Chemical Engineering senior Nancy Ko has been selected to participate in the 30th annual Congress-Bundestag Youth Exchange for Young Professionals (CBYX), a yearlong, federally funded fellowship for study and work in Germany. Ko was selected as one of 75 U.S. participants from more than 600 applications for the fellowship program. While in Germany, she will attend a two-month intensive German language course, study at a German university or professional school for four months and complete a five-month internship with a German company in her career field. Participants are placed throughout Germany and have an opportunity to learn about everyday German life from a variety of perspectives.
Philosophy Professor Alex John London, an internationally renowned expert on research ethics, will speak at the Presidential Commission for the Study of Bioethical Issues meeting on April 30 in Washington, D.C. The commission is holding the meeting to inform the National Committee on Vital and Health Statistics how the research community can use data to improve health care. The focus will be on ethical issues raised by incidental findings — or discoveries made that are secondary to the reason a particular test, procedure or examination was conducted. London, director of the Center for Ethics and Policy, will address the obligations that researchers owe to study participants and the obligations clinicians owe to their patients. Read more.
Illah Nourbakhsh, professor of robotics and a developer of GigaPan — huge panoramas of digital images in vivid detail — is one of five individuals chosen to explore the rapidly changing field of photography in the Carnegie Museum of Arts’ new Hillman Photography Initiative, which aims to to be a living laboratory for exploring the rapidly changing field of photography and its impact on the world. The initiative will explore the intersections among artistic practices and technological research and support the development of projects that break down barriers to participation and encourage the general public to see the museum and photography in a new light. Read more about the initiative. Read more about GigaPan.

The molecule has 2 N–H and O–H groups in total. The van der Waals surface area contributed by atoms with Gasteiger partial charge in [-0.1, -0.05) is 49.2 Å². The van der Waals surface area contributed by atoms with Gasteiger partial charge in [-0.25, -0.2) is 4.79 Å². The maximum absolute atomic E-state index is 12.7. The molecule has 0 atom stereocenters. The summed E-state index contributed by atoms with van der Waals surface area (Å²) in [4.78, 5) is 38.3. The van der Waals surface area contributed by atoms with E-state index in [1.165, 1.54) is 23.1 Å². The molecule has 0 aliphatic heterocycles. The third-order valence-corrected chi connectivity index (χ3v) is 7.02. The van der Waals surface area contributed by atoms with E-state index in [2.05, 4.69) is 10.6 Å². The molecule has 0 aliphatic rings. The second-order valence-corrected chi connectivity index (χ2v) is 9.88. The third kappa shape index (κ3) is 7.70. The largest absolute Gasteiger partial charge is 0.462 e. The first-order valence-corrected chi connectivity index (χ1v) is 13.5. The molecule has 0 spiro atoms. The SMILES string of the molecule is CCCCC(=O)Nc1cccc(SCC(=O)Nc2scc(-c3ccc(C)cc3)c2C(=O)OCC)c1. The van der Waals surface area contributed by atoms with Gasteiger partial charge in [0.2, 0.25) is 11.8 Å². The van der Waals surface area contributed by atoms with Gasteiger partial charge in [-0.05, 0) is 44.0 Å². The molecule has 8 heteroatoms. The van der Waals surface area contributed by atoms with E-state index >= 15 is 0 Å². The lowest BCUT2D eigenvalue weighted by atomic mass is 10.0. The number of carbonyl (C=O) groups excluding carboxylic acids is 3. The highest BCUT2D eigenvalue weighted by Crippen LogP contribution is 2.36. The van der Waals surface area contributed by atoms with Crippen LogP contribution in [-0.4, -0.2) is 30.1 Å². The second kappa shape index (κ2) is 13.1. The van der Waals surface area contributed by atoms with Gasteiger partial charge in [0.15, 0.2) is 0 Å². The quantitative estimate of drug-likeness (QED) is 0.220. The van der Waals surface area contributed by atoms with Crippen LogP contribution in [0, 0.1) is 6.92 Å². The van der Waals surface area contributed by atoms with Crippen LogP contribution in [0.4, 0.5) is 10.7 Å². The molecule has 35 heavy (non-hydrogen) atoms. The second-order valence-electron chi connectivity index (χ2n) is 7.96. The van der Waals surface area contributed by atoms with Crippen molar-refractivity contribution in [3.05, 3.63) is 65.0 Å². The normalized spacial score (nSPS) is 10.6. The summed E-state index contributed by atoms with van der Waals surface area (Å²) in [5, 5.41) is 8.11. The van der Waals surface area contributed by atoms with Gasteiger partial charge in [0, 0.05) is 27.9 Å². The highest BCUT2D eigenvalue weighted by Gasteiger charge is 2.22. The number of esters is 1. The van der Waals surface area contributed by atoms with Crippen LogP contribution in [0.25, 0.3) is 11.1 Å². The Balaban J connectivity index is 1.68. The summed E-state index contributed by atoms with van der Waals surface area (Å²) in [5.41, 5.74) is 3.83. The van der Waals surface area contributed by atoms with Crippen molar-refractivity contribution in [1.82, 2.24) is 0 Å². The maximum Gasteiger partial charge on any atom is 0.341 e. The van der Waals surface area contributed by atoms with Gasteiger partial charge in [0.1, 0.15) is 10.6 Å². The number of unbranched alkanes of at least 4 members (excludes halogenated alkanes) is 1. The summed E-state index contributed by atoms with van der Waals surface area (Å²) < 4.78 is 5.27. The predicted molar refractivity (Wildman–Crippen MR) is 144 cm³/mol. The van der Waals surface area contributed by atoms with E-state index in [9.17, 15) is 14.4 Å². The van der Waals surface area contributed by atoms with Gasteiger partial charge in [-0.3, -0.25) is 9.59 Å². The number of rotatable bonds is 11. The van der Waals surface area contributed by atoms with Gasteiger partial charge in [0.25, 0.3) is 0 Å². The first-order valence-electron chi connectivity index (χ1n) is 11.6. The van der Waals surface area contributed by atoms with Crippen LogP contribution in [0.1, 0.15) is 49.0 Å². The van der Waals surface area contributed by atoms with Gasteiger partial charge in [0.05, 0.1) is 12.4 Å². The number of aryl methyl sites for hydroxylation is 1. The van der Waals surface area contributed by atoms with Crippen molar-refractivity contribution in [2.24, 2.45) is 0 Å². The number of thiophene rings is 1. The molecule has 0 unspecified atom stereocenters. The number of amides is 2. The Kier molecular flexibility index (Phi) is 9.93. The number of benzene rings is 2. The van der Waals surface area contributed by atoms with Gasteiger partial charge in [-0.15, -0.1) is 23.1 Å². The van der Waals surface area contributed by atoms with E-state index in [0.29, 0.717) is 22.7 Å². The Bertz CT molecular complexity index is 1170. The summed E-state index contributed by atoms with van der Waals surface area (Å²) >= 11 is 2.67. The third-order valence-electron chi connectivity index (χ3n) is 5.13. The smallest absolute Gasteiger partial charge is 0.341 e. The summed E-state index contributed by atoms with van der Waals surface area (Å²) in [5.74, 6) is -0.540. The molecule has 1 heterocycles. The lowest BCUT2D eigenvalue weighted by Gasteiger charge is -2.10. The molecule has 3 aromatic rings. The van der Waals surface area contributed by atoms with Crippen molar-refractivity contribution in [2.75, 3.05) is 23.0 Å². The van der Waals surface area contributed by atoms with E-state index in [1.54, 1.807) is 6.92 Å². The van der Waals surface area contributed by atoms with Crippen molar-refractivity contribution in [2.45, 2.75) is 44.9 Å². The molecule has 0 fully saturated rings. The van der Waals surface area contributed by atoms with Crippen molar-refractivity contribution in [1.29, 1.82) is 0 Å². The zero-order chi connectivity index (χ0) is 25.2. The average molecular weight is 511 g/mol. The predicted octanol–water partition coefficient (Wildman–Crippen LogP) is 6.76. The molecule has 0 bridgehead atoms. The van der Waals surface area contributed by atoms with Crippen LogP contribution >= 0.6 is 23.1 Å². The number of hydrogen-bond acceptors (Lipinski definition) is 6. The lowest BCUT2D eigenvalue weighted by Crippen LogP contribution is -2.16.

To honor the memory of Jeffrey L. Zaslow (DC'80) – a best-selling author and longtime Wall Street Journal columnist, Carnegie Mellon unveiled a new plaque and announced a scholarship program in his name. Zaslow, who majored in creative writing within the Dietrich College's Department of English, may be best remembered at Carnegie Mellon for co-authoring "The Last Lecture" with the late CMU Computer Science Professor Randy Pausch. The plaque, revealed at a private ceremony during Spring Carnival, fittingly faces a plaque for Pausch on "The Pausch Bridge." The "Jeffrey L. Zaslow Scholarship for Writing Students," made possible by gifts from several of Zaslow's friends and admirers, was also announced. Read more at http://www.hss.cmu.edu/pressreleases/pressreleases/zaslowplaque.html.
Elaine Konigsburg (MM'52), a children's author and illustrator who won the American Library Association's John Newbery Medal for distinguished children's literature twice, died on Friday in Falls Church, Va. She was 83. She received the 1968 medal for "From the Mixed-Up Files of Mrs. Basil E. Frankweiler," and in 1997 for "The View From Saturday." Read her full obituary in The New York Times.